Stan’s harvest diary 2021

No harvest yet, but I decided to open this topic in case I will be in the mood later on to post some photos and reports.

Some notes on bloom this year. It’s common here in California for some varieties to bloom very early while some others bloom weeks or even months later. This year was even more extreme in this aspect than usual. “Early” varieties bloomed pretty much at their normal times (starting around mid-February), while “late” varieties bloomed 10-14 days later than usual. I’ve already finished thinning early blooming apricots (Nicole, Tomcot, Blenheim, Moniqui, etc.) while some apricot varieties just now are starting to open their flowers. Similar story with plums. Asian plums and pluots bloomed with early apricots (and are all done blooming by now), while Euro plums started flowering one-two weeks later than usual.

Based on the amount of thinning I had to do so far, this will be a good crop year for apricots, at least for those that bloomed early. Still have to see what will be the crop situation with late bloomers but based on good weather and pollinating insects activity, no reason to think they should be too bad. I have not yet thinned Asian plums and pluots since they tend to self-thin to a degree, but from what I see most mature trees and grafts also set very well. Most Euro plums are blooming profusely in a very nice weather so hopefully they will have a good crop too.

Fruit set on Nicole apricot before thinning, March 16:

A Euro plum tree (about 90% is Imperial Epineuse plus a bunch of other varieties), March 24:

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This is the year to party-crash Stan :joy:

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Hi Stan,

What is it about the weather that might have caused some stone fruit species to be late this year and others not? In our area (inland So Cal) we have had more compressed temperatures. The lows are not as low and the highs are not as high. This has generally caused later bloom, but better (more compressed, more full) bloom, in my marginal chill varieties.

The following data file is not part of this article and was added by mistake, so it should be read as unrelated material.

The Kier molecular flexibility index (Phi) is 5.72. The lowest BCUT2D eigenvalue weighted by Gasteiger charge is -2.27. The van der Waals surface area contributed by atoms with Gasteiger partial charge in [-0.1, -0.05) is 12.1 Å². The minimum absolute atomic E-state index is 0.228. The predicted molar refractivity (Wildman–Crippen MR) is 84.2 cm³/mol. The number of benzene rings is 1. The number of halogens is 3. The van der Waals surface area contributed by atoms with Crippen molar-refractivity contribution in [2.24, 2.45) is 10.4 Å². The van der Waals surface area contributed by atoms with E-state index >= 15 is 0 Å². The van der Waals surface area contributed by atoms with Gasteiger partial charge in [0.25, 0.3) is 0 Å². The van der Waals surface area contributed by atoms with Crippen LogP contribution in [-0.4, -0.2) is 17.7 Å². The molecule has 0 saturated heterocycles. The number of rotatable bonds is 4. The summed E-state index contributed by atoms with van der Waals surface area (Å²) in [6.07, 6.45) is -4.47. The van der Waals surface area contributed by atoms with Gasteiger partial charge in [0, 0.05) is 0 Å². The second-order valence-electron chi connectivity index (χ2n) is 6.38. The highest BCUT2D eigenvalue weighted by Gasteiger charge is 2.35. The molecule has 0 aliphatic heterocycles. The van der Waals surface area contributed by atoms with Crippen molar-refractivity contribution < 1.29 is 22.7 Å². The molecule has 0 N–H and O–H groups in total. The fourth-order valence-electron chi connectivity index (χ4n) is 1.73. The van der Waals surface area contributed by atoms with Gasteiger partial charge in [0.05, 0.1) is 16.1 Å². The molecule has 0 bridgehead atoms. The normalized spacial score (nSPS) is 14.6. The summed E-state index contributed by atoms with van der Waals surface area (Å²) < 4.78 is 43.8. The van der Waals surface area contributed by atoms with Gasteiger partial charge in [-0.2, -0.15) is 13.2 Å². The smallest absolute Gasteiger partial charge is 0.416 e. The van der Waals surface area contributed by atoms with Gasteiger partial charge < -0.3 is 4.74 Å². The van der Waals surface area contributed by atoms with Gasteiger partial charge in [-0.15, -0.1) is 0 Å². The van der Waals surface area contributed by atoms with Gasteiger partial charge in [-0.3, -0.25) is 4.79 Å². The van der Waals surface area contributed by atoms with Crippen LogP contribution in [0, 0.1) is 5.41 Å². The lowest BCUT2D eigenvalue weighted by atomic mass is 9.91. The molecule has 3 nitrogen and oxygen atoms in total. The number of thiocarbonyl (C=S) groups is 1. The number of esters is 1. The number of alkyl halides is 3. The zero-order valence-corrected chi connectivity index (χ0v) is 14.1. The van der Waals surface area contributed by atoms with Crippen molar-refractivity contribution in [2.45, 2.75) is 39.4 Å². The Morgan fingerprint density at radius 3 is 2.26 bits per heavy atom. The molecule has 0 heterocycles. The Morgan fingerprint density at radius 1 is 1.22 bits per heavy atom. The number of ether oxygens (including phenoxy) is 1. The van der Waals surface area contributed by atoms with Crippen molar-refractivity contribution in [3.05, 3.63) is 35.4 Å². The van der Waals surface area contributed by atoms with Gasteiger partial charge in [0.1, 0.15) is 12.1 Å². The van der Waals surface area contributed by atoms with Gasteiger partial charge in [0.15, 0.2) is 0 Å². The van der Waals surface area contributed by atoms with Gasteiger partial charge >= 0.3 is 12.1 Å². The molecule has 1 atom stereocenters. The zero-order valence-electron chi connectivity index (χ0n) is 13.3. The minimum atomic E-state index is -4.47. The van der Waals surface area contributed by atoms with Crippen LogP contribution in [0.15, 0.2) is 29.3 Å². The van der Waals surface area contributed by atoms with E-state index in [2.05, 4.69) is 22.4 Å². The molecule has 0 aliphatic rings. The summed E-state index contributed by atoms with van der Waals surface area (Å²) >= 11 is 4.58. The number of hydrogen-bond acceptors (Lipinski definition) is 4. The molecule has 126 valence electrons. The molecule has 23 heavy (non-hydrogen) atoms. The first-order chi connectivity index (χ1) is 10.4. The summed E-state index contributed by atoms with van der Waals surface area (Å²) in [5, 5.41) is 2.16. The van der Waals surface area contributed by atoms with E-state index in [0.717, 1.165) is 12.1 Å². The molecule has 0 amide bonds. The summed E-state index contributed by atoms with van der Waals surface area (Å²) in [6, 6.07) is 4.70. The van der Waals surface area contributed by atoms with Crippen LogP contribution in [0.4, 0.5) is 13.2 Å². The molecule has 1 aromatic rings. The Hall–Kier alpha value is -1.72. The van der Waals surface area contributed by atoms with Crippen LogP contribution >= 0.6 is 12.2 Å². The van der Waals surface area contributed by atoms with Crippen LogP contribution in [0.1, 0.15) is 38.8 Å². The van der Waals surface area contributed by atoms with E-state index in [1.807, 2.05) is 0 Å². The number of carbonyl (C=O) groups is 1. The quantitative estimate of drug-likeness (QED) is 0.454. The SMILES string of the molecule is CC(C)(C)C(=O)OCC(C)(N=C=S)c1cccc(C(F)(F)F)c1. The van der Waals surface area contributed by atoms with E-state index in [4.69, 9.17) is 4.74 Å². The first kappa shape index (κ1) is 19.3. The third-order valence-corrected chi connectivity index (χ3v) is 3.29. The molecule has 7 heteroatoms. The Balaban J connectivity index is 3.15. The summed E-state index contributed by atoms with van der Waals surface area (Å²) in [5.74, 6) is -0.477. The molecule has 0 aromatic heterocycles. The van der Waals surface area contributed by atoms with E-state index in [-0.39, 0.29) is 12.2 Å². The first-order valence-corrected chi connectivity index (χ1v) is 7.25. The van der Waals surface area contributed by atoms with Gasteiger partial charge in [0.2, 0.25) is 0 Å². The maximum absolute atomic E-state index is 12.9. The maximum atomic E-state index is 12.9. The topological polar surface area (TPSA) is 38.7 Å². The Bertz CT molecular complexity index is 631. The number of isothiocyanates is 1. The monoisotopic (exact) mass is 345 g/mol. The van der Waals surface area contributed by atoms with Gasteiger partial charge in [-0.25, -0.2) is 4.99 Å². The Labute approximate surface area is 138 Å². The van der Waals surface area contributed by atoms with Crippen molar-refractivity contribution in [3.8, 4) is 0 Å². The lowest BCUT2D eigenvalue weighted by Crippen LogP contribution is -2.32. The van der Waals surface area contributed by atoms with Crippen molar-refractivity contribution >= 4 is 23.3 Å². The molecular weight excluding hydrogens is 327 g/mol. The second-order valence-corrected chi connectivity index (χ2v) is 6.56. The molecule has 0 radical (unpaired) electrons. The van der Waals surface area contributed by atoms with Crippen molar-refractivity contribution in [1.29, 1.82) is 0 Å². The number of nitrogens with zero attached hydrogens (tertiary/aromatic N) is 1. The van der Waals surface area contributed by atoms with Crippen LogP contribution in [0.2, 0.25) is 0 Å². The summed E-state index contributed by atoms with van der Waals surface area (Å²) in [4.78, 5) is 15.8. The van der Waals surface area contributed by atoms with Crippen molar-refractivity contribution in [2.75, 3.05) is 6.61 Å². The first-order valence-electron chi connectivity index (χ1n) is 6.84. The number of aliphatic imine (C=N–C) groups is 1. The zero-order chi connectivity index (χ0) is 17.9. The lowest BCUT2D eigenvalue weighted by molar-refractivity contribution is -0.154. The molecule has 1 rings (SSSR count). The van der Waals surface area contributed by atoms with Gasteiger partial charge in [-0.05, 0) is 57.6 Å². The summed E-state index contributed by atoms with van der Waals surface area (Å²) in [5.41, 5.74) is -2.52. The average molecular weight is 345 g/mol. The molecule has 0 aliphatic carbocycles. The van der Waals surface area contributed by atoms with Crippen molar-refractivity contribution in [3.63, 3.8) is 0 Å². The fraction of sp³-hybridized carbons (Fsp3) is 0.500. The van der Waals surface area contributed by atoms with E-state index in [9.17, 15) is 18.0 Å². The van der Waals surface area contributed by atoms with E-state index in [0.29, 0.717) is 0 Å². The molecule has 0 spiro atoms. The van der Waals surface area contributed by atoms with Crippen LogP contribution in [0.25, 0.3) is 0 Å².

Here is one thought to explain your observation about early varieties being on time and late varieties being even more late. Are the early varieties more dependent on photoperiod, so once they meet their chill needs and the light/dark cycle is right, they go?

And are the late varieties also dependent on other factors (maybe intensity of light, warmth, perhaps chill)?

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I am on it :slight_smile:

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I don’t have a good explanation except that March was relatively cool.

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I notice that behavior in years with not enough or significantly less chill.

Ben, you grow in tunisia, right? What are your experiences like there?

Just 6 ft behind you… :grin:

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Yeah, this year has been the worst with the lack of chill. There are local almond varieties with requirement in the <10h range (10h according to research articles) but this year has been like no other. There was barely any cold nights, flowering while still holding on to last season leaves is common but I did see most trees getting confused and most flowers strangely couldn’t set fruits. The few ones that did, are of gigantic sizes because of the lack of competition.

I have one peach that is surprisingly still dormant, I guess it’s still waiting for more cold that will never happen. Low chill plums are also suffering. Mulberries and figs in the other hand are enjoying it. But when I ask around, all the regions from north to south are claiming that all the fruits are delayed, except Loquats which ripened few weeks ahead.

This year I decided to use unripe Asian plums and pluots to make Japanese plum wine (Umeshu). I thinned my peaches and apricots very early but did not thin the plums until they matured a bit (early May here). Then I used all these thinned plums to start the wine (it’s called a “wine” but it’s really a liquor made by infusing unripe plums mixed with rock sugar with alcohol). About a year from now we will learn how good is the result. :slight_smile:

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Ripe apricots are just a few days away. Hopefully, birds and critters will leave me some.



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Beautiful fruits Stan!

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Looking good!

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Have been eating first Nicole apricots yesterday and today. We’re having strong winds and some fruits fell down a bit underripe but most are already very good.

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Thanks for the report Stan!

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Nicole and Orangered apricots, Spring Satin plumcots, and a breba fig (Black Jack). Are Spring Satin plumcots typically that small or I have not thinned enough?

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Mine has not had chance to bear fruits for two year due to rabbit damage. But the ones I bought in the store were in a big Mirabelle size

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The ones I buy from an orchard and the few I got from my tree were the size of medium sized apricots. How do you like them? They should be picked soft for good sweetness.

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I guess I should have thinned them much earlier. Yes, when the fruit is picked soft the flavor is very good.

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I find Tomcot a bit too acidic for fresh eating. It will make some very good jam.

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